So go ahead and put Frank Sinatra, Notorious B.I.G., and Dolly Parton in a room together; you’ll wonder why you’ve never done it before.
Serenade Your Guests…Even If—Especially If—It’s Weird
If your wedding day is simultaneously the only time your kooky aunt is willing to fly across the country and the only time she’s game to juju on that beat, you’ve got to make the most of it.
“You can’t expect every song to cater to absolutely everybody. “What you can do is include specific songs for specific guests, especially if they’re travelling far distances to come to your wedding. That is such a big commitment and such a loving thing for them to do. It’s nice to sprinkle in one or two songs they especially would appreciate.”
You can easily reach out beforehand to poll guests on what songs they’d like to hear, or include a song suggestion space on the RSVP card. “Hopefully, you’ll like their choices, with a laugh, “because you guys have to be happy, and they have to keep people in the mood to dance.”
And are there certain songs that encourage people to let their freak flags fly?
“Songs that include extreme emotion are great songs for weddings,” says Cook, specifically mentioning Bonnie Tyler’s “Total Eclipse of the Heart” and “Hey Ya!” by Outkast. “We played ‘Hey Ya!’ at our wedding. That’s just a fun, outrageous song that helps people let their hair down.”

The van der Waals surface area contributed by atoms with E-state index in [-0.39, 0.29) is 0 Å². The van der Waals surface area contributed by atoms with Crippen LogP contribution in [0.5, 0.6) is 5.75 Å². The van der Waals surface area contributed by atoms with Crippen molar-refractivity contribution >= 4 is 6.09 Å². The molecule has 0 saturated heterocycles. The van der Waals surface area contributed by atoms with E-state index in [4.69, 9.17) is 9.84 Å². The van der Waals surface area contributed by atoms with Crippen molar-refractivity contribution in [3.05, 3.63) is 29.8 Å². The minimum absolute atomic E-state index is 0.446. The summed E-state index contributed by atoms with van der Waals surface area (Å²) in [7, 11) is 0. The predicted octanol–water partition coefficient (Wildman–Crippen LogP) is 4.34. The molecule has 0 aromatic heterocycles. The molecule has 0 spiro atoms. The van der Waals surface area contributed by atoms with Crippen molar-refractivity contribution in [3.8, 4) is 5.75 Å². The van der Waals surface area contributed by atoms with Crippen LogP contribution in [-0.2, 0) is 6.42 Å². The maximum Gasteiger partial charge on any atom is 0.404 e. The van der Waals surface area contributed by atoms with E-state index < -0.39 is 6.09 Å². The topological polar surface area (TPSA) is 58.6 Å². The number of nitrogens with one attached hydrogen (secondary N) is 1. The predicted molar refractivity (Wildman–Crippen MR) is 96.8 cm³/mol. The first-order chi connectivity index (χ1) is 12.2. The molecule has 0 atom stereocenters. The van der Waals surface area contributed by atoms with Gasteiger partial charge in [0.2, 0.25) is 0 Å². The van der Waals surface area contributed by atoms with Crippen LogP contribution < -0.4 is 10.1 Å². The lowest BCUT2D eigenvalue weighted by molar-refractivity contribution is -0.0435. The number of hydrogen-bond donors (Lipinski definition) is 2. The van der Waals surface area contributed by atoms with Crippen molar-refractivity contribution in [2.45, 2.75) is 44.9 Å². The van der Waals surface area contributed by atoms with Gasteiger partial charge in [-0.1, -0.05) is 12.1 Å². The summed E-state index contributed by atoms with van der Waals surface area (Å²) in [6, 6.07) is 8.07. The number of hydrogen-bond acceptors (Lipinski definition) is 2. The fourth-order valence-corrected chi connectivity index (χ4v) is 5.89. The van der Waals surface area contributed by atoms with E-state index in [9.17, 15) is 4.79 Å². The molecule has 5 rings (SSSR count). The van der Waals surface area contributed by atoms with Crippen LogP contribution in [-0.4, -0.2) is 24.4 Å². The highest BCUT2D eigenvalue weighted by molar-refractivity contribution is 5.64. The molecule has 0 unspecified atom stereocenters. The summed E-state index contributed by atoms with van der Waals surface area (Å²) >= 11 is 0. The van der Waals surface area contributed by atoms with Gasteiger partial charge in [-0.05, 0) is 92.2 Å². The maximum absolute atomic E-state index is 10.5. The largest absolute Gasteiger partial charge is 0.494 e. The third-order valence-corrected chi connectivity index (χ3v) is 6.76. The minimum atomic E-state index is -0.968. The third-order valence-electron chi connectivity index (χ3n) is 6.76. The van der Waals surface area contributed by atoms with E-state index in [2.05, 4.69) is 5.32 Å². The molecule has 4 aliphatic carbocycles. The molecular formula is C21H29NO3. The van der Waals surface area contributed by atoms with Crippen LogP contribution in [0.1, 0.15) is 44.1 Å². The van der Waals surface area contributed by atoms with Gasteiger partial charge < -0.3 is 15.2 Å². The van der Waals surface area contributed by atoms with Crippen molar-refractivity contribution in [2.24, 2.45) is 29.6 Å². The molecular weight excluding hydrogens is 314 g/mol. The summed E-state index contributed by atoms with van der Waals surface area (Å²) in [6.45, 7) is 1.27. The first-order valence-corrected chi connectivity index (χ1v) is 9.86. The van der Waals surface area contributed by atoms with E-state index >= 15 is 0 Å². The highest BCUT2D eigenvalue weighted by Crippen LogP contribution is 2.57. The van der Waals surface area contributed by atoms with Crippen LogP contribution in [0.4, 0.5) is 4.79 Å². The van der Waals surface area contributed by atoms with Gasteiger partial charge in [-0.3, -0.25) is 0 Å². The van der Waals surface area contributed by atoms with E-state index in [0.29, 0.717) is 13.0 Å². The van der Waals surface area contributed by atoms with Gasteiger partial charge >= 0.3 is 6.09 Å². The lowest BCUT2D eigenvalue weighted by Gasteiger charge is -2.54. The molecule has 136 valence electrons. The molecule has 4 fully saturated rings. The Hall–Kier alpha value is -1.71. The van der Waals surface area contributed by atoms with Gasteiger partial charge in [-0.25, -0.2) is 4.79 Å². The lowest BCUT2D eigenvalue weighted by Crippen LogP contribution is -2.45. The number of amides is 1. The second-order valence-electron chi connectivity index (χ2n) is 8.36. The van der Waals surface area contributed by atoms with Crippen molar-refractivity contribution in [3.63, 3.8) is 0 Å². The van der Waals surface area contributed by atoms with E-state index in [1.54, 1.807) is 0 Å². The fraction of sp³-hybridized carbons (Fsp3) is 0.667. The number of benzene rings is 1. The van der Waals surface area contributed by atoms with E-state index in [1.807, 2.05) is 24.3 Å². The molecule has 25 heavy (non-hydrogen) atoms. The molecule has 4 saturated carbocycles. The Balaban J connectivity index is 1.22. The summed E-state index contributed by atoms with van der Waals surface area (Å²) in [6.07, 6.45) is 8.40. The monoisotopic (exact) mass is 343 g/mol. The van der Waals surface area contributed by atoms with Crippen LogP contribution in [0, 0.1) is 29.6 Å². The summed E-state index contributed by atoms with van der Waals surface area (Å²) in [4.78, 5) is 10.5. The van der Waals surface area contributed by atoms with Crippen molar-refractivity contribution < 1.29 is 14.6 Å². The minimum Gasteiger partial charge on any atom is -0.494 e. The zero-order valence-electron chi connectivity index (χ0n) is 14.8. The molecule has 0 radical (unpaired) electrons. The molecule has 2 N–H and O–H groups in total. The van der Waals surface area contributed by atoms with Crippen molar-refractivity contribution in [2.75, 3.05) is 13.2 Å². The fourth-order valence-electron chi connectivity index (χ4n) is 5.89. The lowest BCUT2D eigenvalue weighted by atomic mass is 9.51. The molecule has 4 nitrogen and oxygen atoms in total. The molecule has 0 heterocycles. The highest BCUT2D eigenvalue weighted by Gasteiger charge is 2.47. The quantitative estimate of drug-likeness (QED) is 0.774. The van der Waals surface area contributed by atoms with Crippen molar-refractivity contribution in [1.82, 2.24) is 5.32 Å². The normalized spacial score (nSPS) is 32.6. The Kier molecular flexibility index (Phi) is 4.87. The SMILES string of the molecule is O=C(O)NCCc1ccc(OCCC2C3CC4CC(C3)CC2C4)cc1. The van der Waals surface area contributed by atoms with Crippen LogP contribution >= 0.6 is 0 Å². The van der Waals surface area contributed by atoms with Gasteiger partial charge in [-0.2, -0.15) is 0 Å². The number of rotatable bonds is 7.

Cook also recommends up-tempo songs that appeal across generations. “If your mom loves Cyndi Lauper’s ‘Girls Just Want to Have Fun’, and that’s a song that’s going to get her excited, why not put it in there?. “It’s a song for many people. My four-year-old daughter loves that song, and my mom knows that song.”
Mind Your Sh*t List
We’ve already established the power music has over people’s emotions, so be careful. If a song, or the bad memory (read: ex-boyfriend) behind a song has made it onto your list of names “in red underlined,” keep it off your playlist.
“Even if it’s a song that everybody loves, “if you have some negative association with it, you don’t want to hear it at your wedding—where you should be as happy as can be.”
Similarly, if there’s a song that’s going to upset someone else at your wedding, probably best to leave it off too.
Or, maybe your sh*t list just includes songs that make you feel crappy or say the word shit.